- The Washington Times - Tuesday, October 21, 2003


Judge ousted over campaign work

NEW ORLEANS — A judge who forced his employees to work on his re-election campaign and then lied about it was thrown off the bench yesterday by the state Supreme Court.

In a 7-0 decision, the high court removed State District Judge C. Hunter King of Orleans Parish from office and barred him from running for a judicial office for at least five years.

Mr. King initially denied any wrongdoing, but admitted everything after learning the Louisiana Judiciary Commission, which investigates judicial misconduct complaints, had recordings of his staff meetings.


Sandbags stacked as Skagit River rises

MOUNT VERNON — Volunteers stacked sandbags on levees yesterday as the Skagit River rose toward an expected major flood crest after the second torrential rainstorm in the Pacific Northwest in less than a week.

Flood warnings were posted along 11 rivers in western Washington. Record amounts of rain fell Monday on the region, where the ground already was saturated by a storm Thursday that was blamed for one death, flooding, road washouts and mudslides.

The Skagit was expected to crest during the night at 38 feet at Mount Vernon, 10 feet above flood stage, the National Weather Service said.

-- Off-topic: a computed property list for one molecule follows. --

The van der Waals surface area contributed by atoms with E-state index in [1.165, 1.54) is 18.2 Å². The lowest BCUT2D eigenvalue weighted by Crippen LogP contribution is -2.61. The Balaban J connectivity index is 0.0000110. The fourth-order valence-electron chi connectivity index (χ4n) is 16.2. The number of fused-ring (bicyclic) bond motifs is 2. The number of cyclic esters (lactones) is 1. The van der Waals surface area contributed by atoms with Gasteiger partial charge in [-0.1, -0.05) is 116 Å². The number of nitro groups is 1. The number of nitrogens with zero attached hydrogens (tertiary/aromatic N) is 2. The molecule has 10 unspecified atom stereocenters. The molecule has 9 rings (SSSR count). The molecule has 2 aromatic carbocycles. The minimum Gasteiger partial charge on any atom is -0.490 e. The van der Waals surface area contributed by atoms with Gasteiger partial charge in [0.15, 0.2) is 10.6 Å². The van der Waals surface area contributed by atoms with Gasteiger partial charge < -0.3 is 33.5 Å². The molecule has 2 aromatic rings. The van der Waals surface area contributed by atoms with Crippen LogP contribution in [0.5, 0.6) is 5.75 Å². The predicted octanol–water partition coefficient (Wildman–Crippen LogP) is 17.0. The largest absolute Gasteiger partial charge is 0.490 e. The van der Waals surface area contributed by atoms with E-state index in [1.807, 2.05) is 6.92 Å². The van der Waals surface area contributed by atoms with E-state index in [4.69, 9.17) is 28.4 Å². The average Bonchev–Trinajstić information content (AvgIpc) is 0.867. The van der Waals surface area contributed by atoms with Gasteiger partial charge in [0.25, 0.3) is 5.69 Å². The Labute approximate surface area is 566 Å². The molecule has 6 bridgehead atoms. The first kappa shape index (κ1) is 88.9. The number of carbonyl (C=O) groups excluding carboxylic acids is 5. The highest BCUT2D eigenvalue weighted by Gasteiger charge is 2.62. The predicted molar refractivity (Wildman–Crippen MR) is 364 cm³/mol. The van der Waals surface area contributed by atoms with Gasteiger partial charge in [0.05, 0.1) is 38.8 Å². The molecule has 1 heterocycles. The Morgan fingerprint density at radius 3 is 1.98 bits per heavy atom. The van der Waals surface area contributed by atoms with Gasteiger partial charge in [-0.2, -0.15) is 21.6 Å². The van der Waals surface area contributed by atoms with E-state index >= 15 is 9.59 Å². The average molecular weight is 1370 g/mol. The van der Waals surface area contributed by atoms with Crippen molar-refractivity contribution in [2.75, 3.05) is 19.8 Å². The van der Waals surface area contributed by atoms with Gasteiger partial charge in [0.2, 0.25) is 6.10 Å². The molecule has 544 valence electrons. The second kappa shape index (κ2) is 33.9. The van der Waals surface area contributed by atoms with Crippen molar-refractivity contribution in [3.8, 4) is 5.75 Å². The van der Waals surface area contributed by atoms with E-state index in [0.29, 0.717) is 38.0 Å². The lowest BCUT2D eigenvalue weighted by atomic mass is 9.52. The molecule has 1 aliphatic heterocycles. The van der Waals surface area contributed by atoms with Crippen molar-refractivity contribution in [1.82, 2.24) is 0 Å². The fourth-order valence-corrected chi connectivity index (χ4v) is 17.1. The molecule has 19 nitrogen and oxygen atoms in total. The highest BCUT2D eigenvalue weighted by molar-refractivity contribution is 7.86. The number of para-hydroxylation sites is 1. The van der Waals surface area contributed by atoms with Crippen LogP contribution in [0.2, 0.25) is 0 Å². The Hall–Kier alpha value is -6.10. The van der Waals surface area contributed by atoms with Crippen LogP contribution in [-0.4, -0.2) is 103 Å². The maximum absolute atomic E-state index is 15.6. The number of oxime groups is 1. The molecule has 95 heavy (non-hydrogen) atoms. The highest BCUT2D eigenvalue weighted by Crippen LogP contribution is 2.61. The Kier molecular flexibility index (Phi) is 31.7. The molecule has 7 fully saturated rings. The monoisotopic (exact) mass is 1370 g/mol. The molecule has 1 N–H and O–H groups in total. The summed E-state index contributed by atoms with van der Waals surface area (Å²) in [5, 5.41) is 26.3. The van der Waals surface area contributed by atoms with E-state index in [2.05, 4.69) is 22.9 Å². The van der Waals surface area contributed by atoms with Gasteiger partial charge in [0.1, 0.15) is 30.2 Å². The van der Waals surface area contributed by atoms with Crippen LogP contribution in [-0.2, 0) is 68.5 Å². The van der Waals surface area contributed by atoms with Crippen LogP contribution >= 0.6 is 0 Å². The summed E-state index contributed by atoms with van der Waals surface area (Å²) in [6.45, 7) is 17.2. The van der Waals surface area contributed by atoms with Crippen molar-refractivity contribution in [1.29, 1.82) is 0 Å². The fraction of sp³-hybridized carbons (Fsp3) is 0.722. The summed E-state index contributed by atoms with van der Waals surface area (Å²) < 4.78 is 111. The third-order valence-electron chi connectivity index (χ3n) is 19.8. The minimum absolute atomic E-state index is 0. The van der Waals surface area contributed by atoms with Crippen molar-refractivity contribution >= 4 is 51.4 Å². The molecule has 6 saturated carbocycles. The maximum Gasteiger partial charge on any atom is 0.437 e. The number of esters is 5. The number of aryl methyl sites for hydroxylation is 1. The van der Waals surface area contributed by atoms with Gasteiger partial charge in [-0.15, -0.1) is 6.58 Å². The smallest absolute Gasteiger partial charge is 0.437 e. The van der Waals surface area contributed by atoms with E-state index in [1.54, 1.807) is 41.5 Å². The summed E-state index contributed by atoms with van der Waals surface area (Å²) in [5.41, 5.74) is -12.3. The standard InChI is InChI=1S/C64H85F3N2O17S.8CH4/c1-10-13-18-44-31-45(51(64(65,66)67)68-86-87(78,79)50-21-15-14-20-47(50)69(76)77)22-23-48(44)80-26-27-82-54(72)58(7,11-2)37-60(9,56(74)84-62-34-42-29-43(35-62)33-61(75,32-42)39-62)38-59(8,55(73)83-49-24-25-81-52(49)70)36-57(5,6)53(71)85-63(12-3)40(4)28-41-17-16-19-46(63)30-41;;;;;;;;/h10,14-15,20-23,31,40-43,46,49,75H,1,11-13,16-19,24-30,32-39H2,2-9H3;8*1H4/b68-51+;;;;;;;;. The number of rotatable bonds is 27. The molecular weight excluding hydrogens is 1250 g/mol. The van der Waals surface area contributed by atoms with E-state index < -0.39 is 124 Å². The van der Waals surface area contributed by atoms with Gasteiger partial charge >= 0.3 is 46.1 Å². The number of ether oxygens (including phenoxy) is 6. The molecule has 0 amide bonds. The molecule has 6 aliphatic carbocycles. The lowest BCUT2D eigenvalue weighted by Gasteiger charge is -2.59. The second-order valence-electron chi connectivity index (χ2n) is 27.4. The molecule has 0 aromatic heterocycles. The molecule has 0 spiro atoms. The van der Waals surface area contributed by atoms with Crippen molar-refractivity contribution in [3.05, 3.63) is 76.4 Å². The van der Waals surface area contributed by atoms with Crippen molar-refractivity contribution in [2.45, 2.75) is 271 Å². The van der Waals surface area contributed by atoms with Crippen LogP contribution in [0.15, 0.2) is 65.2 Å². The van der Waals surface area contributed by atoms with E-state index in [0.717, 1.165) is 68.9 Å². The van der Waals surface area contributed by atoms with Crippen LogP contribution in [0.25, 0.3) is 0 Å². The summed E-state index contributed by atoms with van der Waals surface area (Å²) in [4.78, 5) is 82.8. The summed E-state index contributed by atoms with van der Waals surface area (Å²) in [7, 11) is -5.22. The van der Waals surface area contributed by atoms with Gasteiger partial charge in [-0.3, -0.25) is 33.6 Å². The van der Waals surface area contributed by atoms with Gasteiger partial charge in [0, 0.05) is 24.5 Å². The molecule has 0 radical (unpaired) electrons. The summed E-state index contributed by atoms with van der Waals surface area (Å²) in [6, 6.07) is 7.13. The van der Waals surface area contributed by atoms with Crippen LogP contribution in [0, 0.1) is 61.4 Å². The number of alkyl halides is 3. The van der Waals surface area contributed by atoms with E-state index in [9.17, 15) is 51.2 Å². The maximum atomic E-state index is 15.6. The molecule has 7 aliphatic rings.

Blinded Israeli boy undergoes surgery

BIRMINGHAM — A 10-year-old Israeli boy who was blinded in a Palestinian bombing that killed his father and four other relatives this month underwent surgery yesterday to determine if his vision can be restored.

Oran Almog was brought to Alabama for treatment by Dr. Robert Morris, who said the prospects of restoring Oran’s sight wouldn’t be known until after the operation, performed at Callahan Eye Foundation Hospital at the University of Alabama at Birmingham.

Oran arrived in Birmingham on Sunday accompanied by his maternal grandparents, according to Aviv Ezra, Israeli vice consul in Atlanta.


North Pole receives state security grant

FAIRBANKS — North Pole, long declared the official home of Santa Claus, might also be considered a terrorist target, says the Alaska Division of Homeland Security, which recently awarded the town of 1,700 a $557,400 grant.

A nearby oil refinery and the town’s location between Army and Air Force bases make the community vulnerable, state officials say. The money will go to the North Pole Fire Department for new communications and firefighting equipment.


Sleeping man gets automotive visitor

LONGMONT — At first, Douglas Taylor thought it was a bad dream. A gas-line explosion. His house caving in. He jumped out of bed and sifted through the bricks, thick dust and fallen timber.

He saw a 1998 Nissan Altima parked halfway into his bedroom.